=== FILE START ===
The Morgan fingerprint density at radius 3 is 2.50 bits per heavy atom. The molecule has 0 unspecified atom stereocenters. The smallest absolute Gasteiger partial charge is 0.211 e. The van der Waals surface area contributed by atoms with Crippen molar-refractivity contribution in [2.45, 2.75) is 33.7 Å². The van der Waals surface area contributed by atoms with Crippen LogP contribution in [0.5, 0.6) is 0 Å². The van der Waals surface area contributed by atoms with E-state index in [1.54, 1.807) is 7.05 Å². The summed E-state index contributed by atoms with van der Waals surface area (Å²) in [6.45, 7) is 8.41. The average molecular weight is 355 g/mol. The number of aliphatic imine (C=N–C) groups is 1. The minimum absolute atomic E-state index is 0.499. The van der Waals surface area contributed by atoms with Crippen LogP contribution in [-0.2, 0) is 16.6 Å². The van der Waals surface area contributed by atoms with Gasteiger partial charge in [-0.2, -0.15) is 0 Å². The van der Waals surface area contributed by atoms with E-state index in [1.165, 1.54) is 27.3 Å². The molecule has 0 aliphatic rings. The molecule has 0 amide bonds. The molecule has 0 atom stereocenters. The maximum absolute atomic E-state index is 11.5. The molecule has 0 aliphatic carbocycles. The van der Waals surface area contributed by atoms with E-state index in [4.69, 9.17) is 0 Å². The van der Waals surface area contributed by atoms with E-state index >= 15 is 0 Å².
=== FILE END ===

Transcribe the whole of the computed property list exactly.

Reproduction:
The Morgan fingerprint density at radius 3 is 2.50 bits per heavy atom. The molecule has 0 unspecified atom stereocenters. The smallest absolute Gasteiger partial charge is 0.211 e. The van der Waals surface area contributed by atoms with Crippen molar-refractivity contribution in [2.45, 2.75) is 33.7 Å². The van der Waals surface area contributed by atoms with Crippen LogP contribution in [0.5, 0.6) is 0 Å². The van der Waals surface area contributed by atoms with E-state index in [1.54, 1.807) is 7.05 Å². The summed E-state index contributed by atoms with van der Waals surface area (Å²) in [6.45, 7) is 8.41. The average molecular weight is 355 g/mol. The number of aliphatic imine (C=N–C) groups is 1. The minimum absolute atomic E-state index is 0.499. The van der Waals surface area contributed by atoms with Crippen LogP contribution in [-0.2, 0) is 16.6 Å². The van der Waals surface area contributed by atoms with Gasteiger partial charge in [-0.2, -0.15) is 0 Å². The van der Waals surface area contributed by atoms with E-state index in [1.165, 1.54) is 27.3 Å². The molecule has 0 aliphatic rings. The molecule has 0 amide bonds. The molecule has 0 atom stereocenters. The maximum absolute atomic E-state index is 11.5. The molecule has 0 aliphatic carbocycles. The van der Waals surface area contributed by atoms with E-state index in [4.69, 9.17) is 0 Å². The van der Waals surface area contributed by atoms with E-state index >= 15 is 0 Å².